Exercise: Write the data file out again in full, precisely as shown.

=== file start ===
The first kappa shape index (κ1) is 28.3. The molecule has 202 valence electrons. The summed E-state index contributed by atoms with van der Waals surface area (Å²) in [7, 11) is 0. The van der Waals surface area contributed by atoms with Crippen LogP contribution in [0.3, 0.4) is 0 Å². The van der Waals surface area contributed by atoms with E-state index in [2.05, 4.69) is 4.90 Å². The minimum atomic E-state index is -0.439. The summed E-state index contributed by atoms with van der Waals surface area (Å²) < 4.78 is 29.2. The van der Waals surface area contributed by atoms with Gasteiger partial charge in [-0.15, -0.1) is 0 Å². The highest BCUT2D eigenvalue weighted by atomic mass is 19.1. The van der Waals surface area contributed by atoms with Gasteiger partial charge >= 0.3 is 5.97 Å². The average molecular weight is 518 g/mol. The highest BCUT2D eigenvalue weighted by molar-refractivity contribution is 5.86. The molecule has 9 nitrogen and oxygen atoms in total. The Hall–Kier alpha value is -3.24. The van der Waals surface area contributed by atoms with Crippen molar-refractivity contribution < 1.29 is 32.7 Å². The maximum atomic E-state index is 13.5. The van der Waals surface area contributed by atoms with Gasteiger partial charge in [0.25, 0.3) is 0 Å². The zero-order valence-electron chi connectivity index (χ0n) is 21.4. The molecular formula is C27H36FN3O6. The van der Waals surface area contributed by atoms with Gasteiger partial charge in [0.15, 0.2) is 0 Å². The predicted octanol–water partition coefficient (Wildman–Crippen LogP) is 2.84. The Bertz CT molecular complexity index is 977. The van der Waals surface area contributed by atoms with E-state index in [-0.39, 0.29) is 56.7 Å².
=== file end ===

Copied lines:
The first kappa shape index (κ1) is 28.3. The molecule has 202 valence electrons. The summed E-state index contributed by atoms with van der Waals surface area (Å²) in [7, 11) is 0. The van der Waals surface area contributed by atoms with Crippen LogP contribution in [0.3, 0.4) is 0 Å². The van der Waals surface area contributed by atoms with E-state index in [2.05, 4.69) is 4.90 Å². The minimum atomic E-state index is -0.439. The summed E-state index contributed by atoms with van der Waals surface area (Å²) < 4.78 is 29.2. The van der Waals surface area contributed by atoms with Gasteiger partial charge in [-0.15, -0.1) is 0 Å². The highest BCUT2D eigenvalue weighted by atomic mass is 19.1. The van der Waals surface area contributed by atoms with Gasteiger partial charge >= 0.3 is 5.97 Å². The average molecular weight is 518 g/mol. The highest BCUT2D eigenvalue weighted by molar-refractivity contribution is 5.86. The molecule has 9 nitrogen and oxygen atoms in total. The Hall–Kier alpha value is -3.24. The van der Waals surface area contributed by atoms with Crippen molar-refractivity contribution < 1.29 is 32.7 Å². The maximum atomic E-state index is 13.5. The van der Waals surface area contributed by atoms with Gasteiger partial charge in [0.25, 0.3) is 0 Å². The zero-order valence-electron chi connectivity index (χ0n) is 21.4. The molecular formula is C27H36FN3O6. The van der Waals surface area contributed by atoms with Gasteiger partial charge in [0.15, 0.2) is 0 Å². The predicted octanol–water partition coefficient (Wildman–Crippen LogP) is 2.84. The Bertz CT molecular complexity index is 977. The van der Waals surface area contributed by atoms with E-state index in [-0.39, 0.29) is 56.7 Å².